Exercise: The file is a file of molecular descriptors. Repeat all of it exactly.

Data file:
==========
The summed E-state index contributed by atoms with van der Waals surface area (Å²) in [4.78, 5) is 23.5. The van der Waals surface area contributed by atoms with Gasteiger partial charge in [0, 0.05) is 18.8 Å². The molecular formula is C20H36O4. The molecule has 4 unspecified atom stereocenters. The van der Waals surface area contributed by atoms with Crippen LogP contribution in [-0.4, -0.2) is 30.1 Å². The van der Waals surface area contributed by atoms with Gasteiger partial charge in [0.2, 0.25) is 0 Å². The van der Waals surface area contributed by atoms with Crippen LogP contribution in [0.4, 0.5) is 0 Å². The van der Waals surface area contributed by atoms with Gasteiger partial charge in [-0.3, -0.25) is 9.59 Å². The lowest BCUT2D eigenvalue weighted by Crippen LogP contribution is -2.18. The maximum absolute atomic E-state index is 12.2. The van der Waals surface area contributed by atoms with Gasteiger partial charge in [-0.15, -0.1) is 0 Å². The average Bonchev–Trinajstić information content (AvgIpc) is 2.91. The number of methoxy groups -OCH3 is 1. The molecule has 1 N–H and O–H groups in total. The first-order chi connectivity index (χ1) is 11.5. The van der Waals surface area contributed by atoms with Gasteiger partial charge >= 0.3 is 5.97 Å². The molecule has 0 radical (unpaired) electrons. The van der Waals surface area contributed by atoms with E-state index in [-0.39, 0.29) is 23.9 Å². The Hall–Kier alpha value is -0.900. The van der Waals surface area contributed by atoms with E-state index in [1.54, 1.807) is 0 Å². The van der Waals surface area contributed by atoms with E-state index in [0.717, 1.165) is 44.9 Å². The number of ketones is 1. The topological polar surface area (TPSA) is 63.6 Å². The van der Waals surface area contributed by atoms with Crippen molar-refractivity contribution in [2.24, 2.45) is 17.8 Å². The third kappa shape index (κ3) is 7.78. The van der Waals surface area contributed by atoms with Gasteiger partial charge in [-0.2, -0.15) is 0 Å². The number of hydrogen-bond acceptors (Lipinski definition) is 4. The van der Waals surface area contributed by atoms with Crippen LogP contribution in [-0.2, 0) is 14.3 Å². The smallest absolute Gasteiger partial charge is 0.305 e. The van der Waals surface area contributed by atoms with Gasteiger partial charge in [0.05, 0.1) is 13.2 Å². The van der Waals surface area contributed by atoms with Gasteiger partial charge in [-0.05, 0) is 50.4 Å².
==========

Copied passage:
The summed E-state index contributed by atoms with van der Waals surface area (Å²) in [4.78, 5) is 23.5. The van der Waals surface area contributed by atoms with Gasteiger partial charge in [0, 0.05) is 18.8 Å². The molecular formula is C20H36O4. The molecule has 4 unspecified atom stereocenters. The van der Waals surface area contributed by atoms with Crippen LogP contribution in [-0.4, -0.2) is 30.1 Å². The van der Waals surface area contributed by atoms with Gasteiger partial charge in [0.2, 0.25) is 0 Å². The van der Waals surface area contributed by atoms with Crippen LogP contribution in [0.4, 0.5) is 0 Å². The van der Waals surface area contributed by atoms with Gasteiger partial charge in [-0.3, -0.25) is 9.59 Å². The lowest BCUT2D eigenvalue weighted by Crippen LogP contribution is -2.18. The maximum absolute atomic E-state index is 12.2. The van der Waals surface area contributed by atoms with Gasteiger partial charge in [-0.15, -0.1) is 0 Å². The average Bonchev–Trinajstić information content (AvgIpc) is 2.91. The number of methoxy groups -OCH3 is 1. The molecule has 1 N–H and O–H groups in total. The first-order chi connectivity index (χ1) is 11.5. The van der Waals surface area contributed by atoms with Gasteiger partial charge >= 0.3 is 5.97 Å². The molecule has 0 radical (unpaired) electrons. The van der Waals surface area contributed by atoms with E-state index in [-0.39, 0.29) is 23.9 Å². The Hall–Kier alpha value is -0.900. The van der Waals surface area contributed by atoms with E-state index in [1.54, 1.807) is 0 Å². The van der Waals surface area contributed by atoms with E-state index in [0.717, 1.165) is 44.9 Å². The number of ketones is 1. The topological polar surface area (TPSA) is 63.6 Å². The van der Waals surface area contributed by atoms with Crippen molar-refractivity contribution in [2.24, 2.45) is 17.8 Å². The third kappa shape index (κ3) is 7.78. The van der Waals surface area contributed by atoms with Gasteiger partial charge in [-0.2, -0.15) is 0 Å². The number of hydrogen-bond acceptors (Lipinski definition) is 4. The van der Waals surface area contributed by atoms with Crippen LogP contribution in [-0.2, 0) is 14.3 Å². The smallest absolute Gasteiger partial charge is 0.305 e. The van der Waals surface area contributed by atoms with Gasteiger partial charge in [0.05, 0.1) is 13.2 Å². The van der Waals surface area contributed by atoms with Gasteiger partial charge in [-0.05, 0) is 50.4 Å².